Inuit, DPLA, WordPress, More: Saturday Buzz, October 24th, 2015


In development: a digital archive of Inuit history. “Led by Dr. Tom Gordon, the project, called Tradition & Transition Among the Labrador Inuit, will bring together 100 Inuit people and researchers to build the archive in Inuktitut, German, and English.”

The Digital Public Library of America (DPLA) has released its first Primary Source Sets for education. “These sets were developed and reviewed by a new Education Advisory Committee for use by students and teachers in grades 6-12 and higher education. Each set includes an overview, ten to fifteen primary sources, links to additional resources, and a teaching guide. This project was generously funded by the Whiting Foundation.”


WordPress 4.4 Beta 1 is now available. It sounds like embedding is going to get a lot easier for those of us who are using hosted WordPress and have limited plugin/scripting options – “WordPress can now embed rich content from nearly all sites that support the oEmbed standard — not just YouTube, Flickr, Twitter, and the like. You can even embed previews of posts from other WordPress sites by pasting the URL on its own line.”

The Obama administration has created another issue-specific Twitter account — this time climate change. “Continuing the Obama administration’s push towards environmental reform, this week the White House launched a new social media initiative, a Twitter account called @FactsOnClimate.”


Very interesting event at Texas A&M today – Using Tech, Social Media To Observe, Archive Social Movement. “Some Texas A&M students and faculty will use live streaming and social media to observe and archive the RiseUp! October march against mass incarceration in New York City on Saturday (Oct. 24). Texas A&M participants will use state-of-the-art technology in the Humanities Visualization Space, located in the Liberal Arts and Arts & Humanities (LAAH) building, including a group of 15 screens that are 17 inches wide, to livestream the event and monitor multiple social media outlets simultaneously.” There will be followup events to analyze and archive the data gathered. Read it; fascinating setup.

Is Twitter going to renable Politwhoops? “…under co-founder Dorsey’s leadership, Twitter is trying to mend relations with its developers. Dorsey even apologized to developers yesterday, and referenced some of the company’s more controversial decisions – including the shutdown of Politwoops.” I think this would be a very smart move, though it wouldn’t completely repair relationships with third-party developers. Twitter has A LOT of spadework to do in that regard.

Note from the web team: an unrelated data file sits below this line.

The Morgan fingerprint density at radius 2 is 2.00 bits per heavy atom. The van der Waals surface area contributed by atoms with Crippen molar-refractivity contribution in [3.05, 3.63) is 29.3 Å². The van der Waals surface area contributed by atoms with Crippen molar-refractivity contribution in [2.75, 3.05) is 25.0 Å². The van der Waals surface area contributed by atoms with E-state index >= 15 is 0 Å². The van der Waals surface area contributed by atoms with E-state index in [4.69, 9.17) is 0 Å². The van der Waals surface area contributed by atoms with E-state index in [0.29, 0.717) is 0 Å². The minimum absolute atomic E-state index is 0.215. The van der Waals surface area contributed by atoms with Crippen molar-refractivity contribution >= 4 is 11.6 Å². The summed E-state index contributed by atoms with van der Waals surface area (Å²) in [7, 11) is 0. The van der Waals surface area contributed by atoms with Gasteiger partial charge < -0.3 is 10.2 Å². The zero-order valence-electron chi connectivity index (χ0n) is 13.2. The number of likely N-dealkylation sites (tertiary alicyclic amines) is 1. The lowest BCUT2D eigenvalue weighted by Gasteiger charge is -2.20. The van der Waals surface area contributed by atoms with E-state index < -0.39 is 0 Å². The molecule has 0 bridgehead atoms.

Yahoo missed on its earnings. Kara Swisher breaks it down. “One disturbing trend: An $86 million loss from operations totaled in the quarter, in contrast to $42 million of income a year ago. If you back out certain fees that have little to do with the core business, it gets worse.” I have fond memories of Yahoo. I used to have great hopes for Yahoo. But it’s time to stick a fork in it; it’s done..

Google Photos is gaining some traction, so Google is celebrating with some cool facts about Google Photos. Since splitting off from G+, it’s slightly easier to use, but still not as easy as when it was Picasa. I would love to put some of the graphics I regularly use into a photo album, but it’s so annoying to deal with that I’ve just e-mailed them to myself with a particular keyword and then look for that keyword.

Apparently Bing is now profitable. It probably says something about me (something not particularly good) that my first thought was “Now Google can legitimately use Bing as a plausible defense in an antitrust trial.” “Microsoft CEO Satya Nadella remarked on the earnings call that Microsoft saw roughly $1 billion in search ad revenue for the quarter. He added that ‘Windows 10 users [have asked] Cortana more than 1 billion questions.'”


The government of Australia is considering using social media photos in its counterterrorism database. “In September, the justice minister, Michael Keenan, announced that the federal government would spend $18.5m to develop the national facial biometric matching capability, known simply as ‘the capability’. Under questioning in Senate estimates on Tuesday night, senior officials from the attorney general’s department said that photos could be pulled from social media sites and used in the new system.”


Looks like Google/Alphabet’s getting deeper into life science and biomedicine. “[Jessica] Mega’s decision to move in March to Google was one in a string of announcements by top-flight scientists and physicians who are enlisting in the mission, and pioneering a new type of career path in the process. Although academic researchers from fields such as computer science and engineering have led innovative Google projects (such as the Internet-connected eyewear known as Glass), Google and other technology companies are increasingly recruiting life scientists as Silicon Valley broadens its reach into health care.”


LinkedIn has done some data mining and can now match your first name with a possible career. Find out what other people with your first name are doing. I put in my first name and found I might be a kindergarden teacher, dental hygeinst, or massage therapist. Nope. I put in “Terry,” which is what some people think my name is, and I got Fire Chief, Police Chief, or semi-retired. Finally, I tried TJ, which some people call me, and got President, Vice-President, and Account Representative. (Note to self: change name to TJ.) Good morning, Internet…

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